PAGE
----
Rick and Morty isn’t just a show for sci-fi fans; fans of science will love it, too. Attention Neil DeGrasse Tyson, I’ve found your new favorite show.
I’m not sure if Justin Roiland and Dan Harmon (creator of another bastion of geek humor, Community, whose next season I’m really looking forward to) meant to do it this way, if it’s what they had in mind, but they really captured the spirit of science here. No kidding.
I mean, first and foremost, the show’s one of the most hilarious things I’ve seen in a while. Its humor is so sharp and unexpected. Imagine a Doc Brown-Hunter S Thompson hybrid in your life dragging you through alternate dimensions and dreams and theme parks made out of organs. Imagine if he had the tech to make a west highland terrier smart enough to demand its balls back.
The jokes rely on knowledge and subtle ideas though too, which makes Rick and Morty a natural cousin to Futurama (“Oh, they changed the outcome by measuring it!”). There’s a lot of sci-fi homages: Jurassic Park, Fantastic Voyage and Inception. The show began as a completely NSFW reimagining of Back to the Future, in fact.
The situations are as outrageous and bizarre as Adventure Time (or string theory), and it’s best to just let loose and take the ride on this one. Rick’s advice from the pilot: don’t think about it.
As truly insane as it gets however, there’s a charming heart of intellectualism running through it. If it were a children’s show, it’d have the same Beakman’s World/Bill Nye message of “science is cool.”
Which is true these days, you know: science IS cool. Our dear Mr. Tyson, a damn astrophysicist of all things, is a celebrity, and hot. I F**king Love Science is a Facebook giant. Carl Sagan has a hit about whales. There’s a whole lot of people out there who value science and what it’s all about.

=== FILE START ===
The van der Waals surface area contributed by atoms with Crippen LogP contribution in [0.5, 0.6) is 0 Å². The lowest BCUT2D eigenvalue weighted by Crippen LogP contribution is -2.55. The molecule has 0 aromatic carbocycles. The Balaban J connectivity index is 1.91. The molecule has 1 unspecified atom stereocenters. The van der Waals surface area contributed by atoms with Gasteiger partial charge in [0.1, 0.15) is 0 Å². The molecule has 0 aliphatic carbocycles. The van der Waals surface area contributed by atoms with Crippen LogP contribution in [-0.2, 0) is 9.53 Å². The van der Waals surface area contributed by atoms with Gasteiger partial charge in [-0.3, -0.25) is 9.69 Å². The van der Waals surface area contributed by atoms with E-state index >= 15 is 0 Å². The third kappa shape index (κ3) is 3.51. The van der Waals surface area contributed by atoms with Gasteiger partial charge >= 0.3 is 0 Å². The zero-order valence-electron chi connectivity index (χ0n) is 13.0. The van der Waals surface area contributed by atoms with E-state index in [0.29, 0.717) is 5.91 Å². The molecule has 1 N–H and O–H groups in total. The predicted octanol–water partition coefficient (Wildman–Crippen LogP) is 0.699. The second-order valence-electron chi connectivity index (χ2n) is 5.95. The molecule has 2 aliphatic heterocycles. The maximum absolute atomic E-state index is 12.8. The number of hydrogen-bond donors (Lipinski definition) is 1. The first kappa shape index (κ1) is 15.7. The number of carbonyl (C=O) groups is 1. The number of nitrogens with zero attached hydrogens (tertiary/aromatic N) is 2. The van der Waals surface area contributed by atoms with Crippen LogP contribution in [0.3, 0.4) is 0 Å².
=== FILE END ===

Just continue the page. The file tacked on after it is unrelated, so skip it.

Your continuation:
And so does Rick.
In the first episode, Rick justifies taking Morty on his adventures, which causes Morty to fail in school, by saying that school is bad for Morty (“School is stupid. It’s not how you learn things”).
Rick believes Morty can grow up and do “great science stuff,” if only he learns the right way. Which isn’t about authority and tradition and dogma, but open-minded exploration. That sets up an entire series of adventures through science.
It’s Rick’s open mind (however drunk) that leads him to enjoy the smells of entirely different evolutionary timelines, and embrace the majestic vision of a giant, rolling, sharp-toothed vagina. It makes him want to grab people by the shoulders and peel back their eyelids and shout, “Look at all the crazy crap surrounding us!” I think a lot of people feel that way about the universe.
School isn’t really the enemy, but in the show, it stands for rigid thinking, which, as Mr. Einstein once pointed out, doesn’t lead to true education. It steals away the wonder and wide-eyed fascination I see in the person excited for the new Cosmos series beginning in March or that friend who always shares IFLS’s posts. You know that person.
But here’s where I’m stuck: did Roiland and Harmon try to appeal to those people? To the ones who crack up at Adventure Time, and then read a post about an exploding nebula?
Hell, maybe it’s best I take my own advice: stop thinking about it and just laugh. There’s more of that than anything. Thinking is what’s left after one has forgotten how to enjoy. It’s probably best I do that from now on. Still, and even if it was by accident, it’s cool to have a show that appeals to the scientist in me.